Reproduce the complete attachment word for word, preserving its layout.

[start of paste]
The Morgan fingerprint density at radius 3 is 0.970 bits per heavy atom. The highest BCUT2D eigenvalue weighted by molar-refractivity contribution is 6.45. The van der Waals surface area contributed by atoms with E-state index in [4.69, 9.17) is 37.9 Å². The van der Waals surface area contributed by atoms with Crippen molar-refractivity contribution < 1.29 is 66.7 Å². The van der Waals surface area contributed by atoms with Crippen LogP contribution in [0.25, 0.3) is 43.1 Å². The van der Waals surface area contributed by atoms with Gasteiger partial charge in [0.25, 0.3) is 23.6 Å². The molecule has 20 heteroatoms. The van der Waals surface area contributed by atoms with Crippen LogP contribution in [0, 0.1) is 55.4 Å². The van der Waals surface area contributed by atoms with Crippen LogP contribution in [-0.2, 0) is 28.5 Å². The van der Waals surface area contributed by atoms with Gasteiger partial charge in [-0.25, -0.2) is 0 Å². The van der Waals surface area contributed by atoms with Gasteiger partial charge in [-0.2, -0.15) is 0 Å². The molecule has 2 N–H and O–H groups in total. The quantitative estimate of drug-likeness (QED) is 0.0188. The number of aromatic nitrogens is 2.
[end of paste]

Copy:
The Morgan fingerprint density at radius 3 is 0.970 bits per heavy atom. The highest BCUT2D eigenvalue weighted by molar-refractivity contribution is 6.45. The van der Waals surface area contributed by atoms with E-state index in [4.69, 9.17) is 37.9 Å². The van der Waals surface area contributed by atoms with Crippen molar-refractivity contribution < 1.29 is 66.7 Å². The van der Waals surface area contributed by atoms with Crippen LogP contribution in [0.25, 0.3) is 43.1 Å². The van der Waals surface area contributed by atoms with Gasteiger partial charge in [0.25, 0.3) is 23.6 Å². The molecule has 20 heteroatoms. The van der Waals surface area contributed by atoms with Crippen LogP contribution in [0, 0.1) is 55.4 Å². The van der Waals surface area contributed by atoms with Crippen LogP contribution in [-0.2, 0) is 28.5 Å². The van der Waals surface area contributed by atoms with Gasteiger partial charge in [-0.25, -0.2) is 0 Å². The van der Waals surface area contributed by atoms with Gasteiger partial charge in [-0.2, -0.15) is 0 Å². The molecule has 2 N–H and O–H groups in total. The quantitative estimate of drug-likeness (QED) is 0.0188. The number of aromatic nitrogens is 2.